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Writing About What We Read

In 1888, young Amy Lowell was given a class assignment to write out and then answer a long list of questions. The questions were designed to explain who she was (and perhaps test her spelling — all the following mistakes are hers), starting with her name and residence, and then moving on to “What is your favorite moral caracterestic?? (Her answer: “Self controll ”); “What caracter (male) in all of history do you most dislike?” (Her answer: Nepolitan Bonaparte”); “Who is your favorite heroin?” (Her answer: “Jo (in Little Women); and on and on.

One of the final questions dictated to young Amy was “what is your favorite exercise?” Her answer was “books.”

Amy Lowell’s Books

I totally agree with her.

Last week, I lost my voice. For five days, I could not say a word. It was frustrating for me (I had to miss a weekend at the Brattleboro Literary Festival, which I had been looking forward to for months, and could only make myself “heard” through foot stomping and handwritten notes) but I decided to use my silence and suddenly free weekend to get started on a project I had been asked to undertake by my local library. I was tasked with providing a list of 100 books I think all my townspeople should read. Easy peasy, I thought to myself. I went back to the list of my favorite books from my year of reading a book a day, and also consulted the list of read books I keep in a journal.

I was not expecting to find such comfort in revisiting my year of reading. What an extraordinary feeling it was to re-read all the reviews I wrote over that year — and what’s more, I was surprised by how vividly I remembered each book I had read.

But when I turned to my journal listing books I’ve read since finishing up my year of reading, just a simple list of titles and authors, the feeling of euphoria I’d felt in re-reading the reviews was missing. I could remember most of the books — sort-of.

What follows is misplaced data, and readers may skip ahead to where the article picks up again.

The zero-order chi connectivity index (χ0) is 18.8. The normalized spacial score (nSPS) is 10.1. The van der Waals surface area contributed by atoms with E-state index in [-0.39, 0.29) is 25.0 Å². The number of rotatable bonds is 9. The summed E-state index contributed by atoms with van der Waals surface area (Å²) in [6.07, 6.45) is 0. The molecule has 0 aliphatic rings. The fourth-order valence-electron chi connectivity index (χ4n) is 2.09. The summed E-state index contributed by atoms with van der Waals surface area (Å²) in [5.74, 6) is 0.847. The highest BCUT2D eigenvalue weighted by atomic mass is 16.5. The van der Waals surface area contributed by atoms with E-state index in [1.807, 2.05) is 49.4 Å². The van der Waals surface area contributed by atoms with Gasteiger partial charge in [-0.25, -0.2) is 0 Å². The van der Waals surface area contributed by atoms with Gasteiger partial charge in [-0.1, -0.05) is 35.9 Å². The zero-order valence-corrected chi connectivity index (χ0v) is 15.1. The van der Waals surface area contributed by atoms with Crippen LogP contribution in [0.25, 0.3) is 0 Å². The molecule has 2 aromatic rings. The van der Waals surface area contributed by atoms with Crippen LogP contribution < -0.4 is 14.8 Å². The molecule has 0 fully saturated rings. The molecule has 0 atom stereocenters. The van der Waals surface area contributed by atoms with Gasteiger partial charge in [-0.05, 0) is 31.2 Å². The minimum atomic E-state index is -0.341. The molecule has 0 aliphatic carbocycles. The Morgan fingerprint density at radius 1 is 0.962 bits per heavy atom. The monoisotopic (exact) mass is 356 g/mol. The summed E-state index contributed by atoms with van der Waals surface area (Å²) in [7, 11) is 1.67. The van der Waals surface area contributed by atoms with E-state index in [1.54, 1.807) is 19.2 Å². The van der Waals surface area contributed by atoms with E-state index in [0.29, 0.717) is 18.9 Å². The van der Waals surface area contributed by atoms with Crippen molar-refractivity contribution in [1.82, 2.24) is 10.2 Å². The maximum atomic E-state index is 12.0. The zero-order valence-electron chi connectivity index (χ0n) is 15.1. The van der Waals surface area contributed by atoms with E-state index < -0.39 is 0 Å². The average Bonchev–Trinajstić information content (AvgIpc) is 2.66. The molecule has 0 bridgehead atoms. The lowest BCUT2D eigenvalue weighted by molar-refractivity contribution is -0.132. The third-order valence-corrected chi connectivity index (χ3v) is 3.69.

The lesson here: books — and — reading — are most certainly exercise, and as far as I’m concerned, the best exercise going (tennis comes in a close second). But writing about what we read is as vital to the experience of reading (and the exercise of reading) as is the reading. By jotting down what we feel while reading, what impressions we take away, and what sort of lesson or observation or insight we discovered in the book or short story or poem, we remember so much better the transformative experience of reading. We absorb the transformation deeply by having to articulate it; we pay witness to the change wrought by the act of reading, and we memorialize it, not only on paper but in our minds.

Book group discussions have the same benefit of writing about what we read but cannot replace the journaling. I am recommitting myself to writing about every book I read, not for public consumption as I did during my year of reading a book a day but as a private way of keeping track of my life. And down the line, when I look back at my diary of a life of reading, it will be as if I could reread all the great books all over again. No better exercise than that.

Me with some of my books